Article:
Wednesday, September 26, 2007


-- by Dave

If you want to get a glimpse of the consequences for the country should the nativists ever gain control of the nation's immigration apparatus, take a look at what happens when cities try to drive out Latinos by passing ordinances intended to drive them out.

The folks in Riverside, New Jersey, have found out:
A little more than a year ago, the Township Committee in this faded factory town became the first municipality in New Jersey to enact legislation penalizing anyone who employed or rented to an illegal immigrant.

Within months, hundreds, if not thousands, of recent immigrants from Brazil and other Latin American countries had fled. The noise, crowding and traffic that had accompanied their arrival over the past decade abated.

The law had worked. Perhaps, some said, too well.

With the departure of so many people, the local economy suffered. Hair salons, restaurants and corner shops that catered to the immigrants saw business plummet; several closed. Once-boarded-up storefronts downtown were boarded up again.

Meanwhile, the town was hit with two lawsuits challenging the law. Legal bills began to pile up, straining the town’s already tight budget. Suddenly, many people — including some who originally favored the law — started having second thoughts.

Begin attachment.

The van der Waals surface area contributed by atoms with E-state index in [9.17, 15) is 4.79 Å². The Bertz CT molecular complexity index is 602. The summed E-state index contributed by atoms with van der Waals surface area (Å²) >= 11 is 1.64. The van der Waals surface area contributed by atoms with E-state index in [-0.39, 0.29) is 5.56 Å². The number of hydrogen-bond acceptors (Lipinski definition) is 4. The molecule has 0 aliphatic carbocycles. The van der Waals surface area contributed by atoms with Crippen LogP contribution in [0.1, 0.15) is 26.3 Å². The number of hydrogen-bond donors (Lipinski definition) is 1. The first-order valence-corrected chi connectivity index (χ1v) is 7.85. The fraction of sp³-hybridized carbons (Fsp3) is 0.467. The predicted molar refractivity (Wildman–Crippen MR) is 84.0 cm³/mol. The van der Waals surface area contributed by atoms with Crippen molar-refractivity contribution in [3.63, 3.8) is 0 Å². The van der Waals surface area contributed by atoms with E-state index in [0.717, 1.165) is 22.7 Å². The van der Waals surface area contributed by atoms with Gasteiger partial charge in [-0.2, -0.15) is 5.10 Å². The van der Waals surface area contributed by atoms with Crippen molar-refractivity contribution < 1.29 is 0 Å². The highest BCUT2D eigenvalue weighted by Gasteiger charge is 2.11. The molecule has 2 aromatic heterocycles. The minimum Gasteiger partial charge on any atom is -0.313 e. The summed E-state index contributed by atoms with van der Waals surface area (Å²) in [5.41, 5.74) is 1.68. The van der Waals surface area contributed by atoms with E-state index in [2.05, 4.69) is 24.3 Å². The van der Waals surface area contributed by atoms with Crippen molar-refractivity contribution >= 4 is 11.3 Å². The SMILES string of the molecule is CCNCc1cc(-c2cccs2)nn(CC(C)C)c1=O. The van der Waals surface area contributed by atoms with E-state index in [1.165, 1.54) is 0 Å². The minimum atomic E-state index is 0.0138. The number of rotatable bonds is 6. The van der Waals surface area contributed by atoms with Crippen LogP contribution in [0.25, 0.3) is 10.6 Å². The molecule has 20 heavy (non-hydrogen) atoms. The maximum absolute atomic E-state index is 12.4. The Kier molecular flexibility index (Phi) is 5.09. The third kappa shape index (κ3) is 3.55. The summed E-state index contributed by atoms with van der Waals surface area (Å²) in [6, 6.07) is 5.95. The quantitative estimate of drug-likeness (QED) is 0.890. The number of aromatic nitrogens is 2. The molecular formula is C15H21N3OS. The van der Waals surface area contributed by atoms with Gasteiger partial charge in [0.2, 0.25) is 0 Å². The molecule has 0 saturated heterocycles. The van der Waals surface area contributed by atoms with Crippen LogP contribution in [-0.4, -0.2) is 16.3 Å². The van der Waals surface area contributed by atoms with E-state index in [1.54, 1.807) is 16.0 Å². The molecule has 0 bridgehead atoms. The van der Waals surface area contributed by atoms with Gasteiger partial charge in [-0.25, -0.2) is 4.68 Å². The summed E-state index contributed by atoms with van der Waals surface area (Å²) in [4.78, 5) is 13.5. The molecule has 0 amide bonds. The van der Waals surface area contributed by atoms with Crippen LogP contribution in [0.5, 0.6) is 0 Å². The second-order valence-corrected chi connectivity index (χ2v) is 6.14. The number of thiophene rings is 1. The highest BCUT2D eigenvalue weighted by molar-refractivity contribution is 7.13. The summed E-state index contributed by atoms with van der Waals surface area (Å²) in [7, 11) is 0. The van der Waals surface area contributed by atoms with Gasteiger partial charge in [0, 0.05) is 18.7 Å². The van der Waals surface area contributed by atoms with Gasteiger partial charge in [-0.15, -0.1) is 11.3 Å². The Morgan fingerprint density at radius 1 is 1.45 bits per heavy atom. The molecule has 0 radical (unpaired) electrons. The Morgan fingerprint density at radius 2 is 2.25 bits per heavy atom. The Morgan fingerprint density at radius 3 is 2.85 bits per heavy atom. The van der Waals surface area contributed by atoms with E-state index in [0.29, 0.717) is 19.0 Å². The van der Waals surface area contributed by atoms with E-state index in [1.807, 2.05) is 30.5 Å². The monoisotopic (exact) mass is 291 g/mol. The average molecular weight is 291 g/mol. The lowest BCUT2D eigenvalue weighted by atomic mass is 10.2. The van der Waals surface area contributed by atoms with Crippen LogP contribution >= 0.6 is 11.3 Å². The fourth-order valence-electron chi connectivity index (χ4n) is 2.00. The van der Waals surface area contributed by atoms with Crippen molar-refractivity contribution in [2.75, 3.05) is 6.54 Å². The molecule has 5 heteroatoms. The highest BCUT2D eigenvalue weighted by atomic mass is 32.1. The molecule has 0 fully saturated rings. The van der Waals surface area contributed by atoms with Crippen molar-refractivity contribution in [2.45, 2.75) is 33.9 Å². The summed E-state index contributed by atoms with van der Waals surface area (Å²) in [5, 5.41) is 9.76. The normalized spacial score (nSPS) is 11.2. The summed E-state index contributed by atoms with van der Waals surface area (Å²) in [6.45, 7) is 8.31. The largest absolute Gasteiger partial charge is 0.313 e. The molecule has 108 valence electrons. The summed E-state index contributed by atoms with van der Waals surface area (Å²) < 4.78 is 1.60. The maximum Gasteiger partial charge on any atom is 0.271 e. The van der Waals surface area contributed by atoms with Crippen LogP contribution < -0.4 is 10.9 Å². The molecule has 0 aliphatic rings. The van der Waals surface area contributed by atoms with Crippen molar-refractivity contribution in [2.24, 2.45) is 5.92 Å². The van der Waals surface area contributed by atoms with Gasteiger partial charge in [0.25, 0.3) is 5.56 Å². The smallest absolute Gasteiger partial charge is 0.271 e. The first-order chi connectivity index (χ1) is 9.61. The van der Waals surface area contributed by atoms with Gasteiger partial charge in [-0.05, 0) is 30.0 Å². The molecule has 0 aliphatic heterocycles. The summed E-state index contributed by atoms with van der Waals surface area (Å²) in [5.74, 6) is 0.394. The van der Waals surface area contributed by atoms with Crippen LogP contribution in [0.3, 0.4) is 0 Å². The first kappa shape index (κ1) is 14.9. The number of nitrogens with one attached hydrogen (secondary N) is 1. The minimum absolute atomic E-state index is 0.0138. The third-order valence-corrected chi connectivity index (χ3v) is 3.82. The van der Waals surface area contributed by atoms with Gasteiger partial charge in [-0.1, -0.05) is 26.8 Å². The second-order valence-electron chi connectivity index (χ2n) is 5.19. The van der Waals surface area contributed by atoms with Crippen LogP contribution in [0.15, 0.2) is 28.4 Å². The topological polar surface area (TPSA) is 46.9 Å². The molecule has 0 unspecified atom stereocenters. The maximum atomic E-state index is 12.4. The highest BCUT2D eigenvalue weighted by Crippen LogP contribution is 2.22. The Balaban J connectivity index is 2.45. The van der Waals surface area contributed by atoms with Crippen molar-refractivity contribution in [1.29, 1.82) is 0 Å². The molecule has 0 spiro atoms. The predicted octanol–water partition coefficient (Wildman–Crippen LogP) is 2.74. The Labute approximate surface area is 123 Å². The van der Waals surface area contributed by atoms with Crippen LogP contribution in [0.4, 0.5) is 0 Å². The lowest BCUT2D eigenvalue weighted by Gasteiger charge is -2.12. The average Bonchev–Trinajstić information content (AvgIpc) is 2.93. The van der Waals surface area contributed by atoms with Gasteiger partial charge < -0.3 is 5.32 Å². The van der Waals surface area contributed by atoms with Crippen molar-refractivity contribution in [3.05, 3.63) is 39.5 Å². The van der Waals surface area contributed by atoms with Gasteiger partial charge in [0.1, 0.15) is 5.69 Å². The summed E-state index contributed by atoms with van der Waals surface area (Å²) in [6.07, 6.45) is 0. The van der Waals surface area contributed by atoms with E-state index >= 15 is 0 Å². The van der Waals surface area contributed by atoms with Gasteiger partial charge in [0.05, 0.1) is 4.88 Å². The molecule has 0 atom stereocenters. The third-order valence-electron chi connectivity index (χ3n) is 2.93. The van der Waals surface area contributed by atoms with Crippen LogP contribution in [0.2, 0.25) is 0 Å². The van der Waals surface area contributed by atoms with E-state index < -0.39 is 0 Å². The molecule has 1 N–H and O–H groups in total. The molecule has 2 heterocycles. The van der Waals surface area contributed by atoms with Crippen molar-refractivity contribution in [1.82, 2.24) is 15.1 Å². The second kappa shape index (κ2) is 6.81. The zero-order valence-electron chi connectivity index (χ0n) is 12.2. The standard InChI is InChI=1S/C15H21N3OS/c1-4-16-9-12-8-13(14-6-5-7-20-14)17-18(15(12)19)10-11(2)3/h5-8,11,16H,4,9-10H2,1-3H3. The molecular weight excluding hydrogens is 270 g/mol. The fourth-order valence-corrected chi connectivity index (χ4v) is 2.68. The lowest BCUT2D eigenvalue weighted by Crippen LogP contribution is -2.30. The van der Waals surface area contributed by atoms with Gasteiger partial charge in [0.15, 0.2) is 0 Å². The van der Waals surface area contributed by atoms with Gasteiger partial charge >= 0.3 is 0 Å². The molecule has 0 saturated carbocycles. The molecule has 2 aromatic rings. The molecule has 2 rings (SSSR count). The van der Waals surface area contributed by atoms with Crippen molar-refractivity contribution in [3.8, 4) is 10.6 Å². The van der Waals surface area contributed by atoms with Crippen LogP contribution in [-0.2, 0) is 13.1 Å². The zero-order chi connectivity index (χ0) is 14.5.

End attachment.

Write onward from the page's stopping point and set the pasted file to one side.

So last week, the town rescinded the ordinance, joining a small but growing list of municipalities nationwide that have begun rethinking such laws as their legal and economic consequences have become clearer.

“I don’t think people knew there would be such an economic burden,” said Mayor George Conard, who voted for the original ordinance. “A lot of people did not look three years out.”

Here's a reality check for all those folks up in arms about Latinos "taking away jobs": the unemployment rate has been at about 4 percent -- a low number by any reckoning -- during the same period we've seen the surge in immigration, legal and illegal, from Latin America. That tells us that not only are Latinos filling necessary economic niches, they're contributing significantly to the economic growth we've seen in that same time.

And if we were to fall prey to the nativists' agenda -- which is nothing less than to ship out all 12 million illegal immigrants -- the nation would suffer. Just as small cities that drive out their immigrant workforce suffer significant economic downturns, the same would happen to the U.S. on a larger scale. Immigrant labor, and a vibrant immigrant workforce, is one of the keys to a healthy economic future; it's what will enable us to continue to compete in a global economy.

This is why amnesty makes sense. Failing to fix our broken immigration system is a sure recipe for economic disaster -- as is listening to bigoted right-wing cant.

No comments: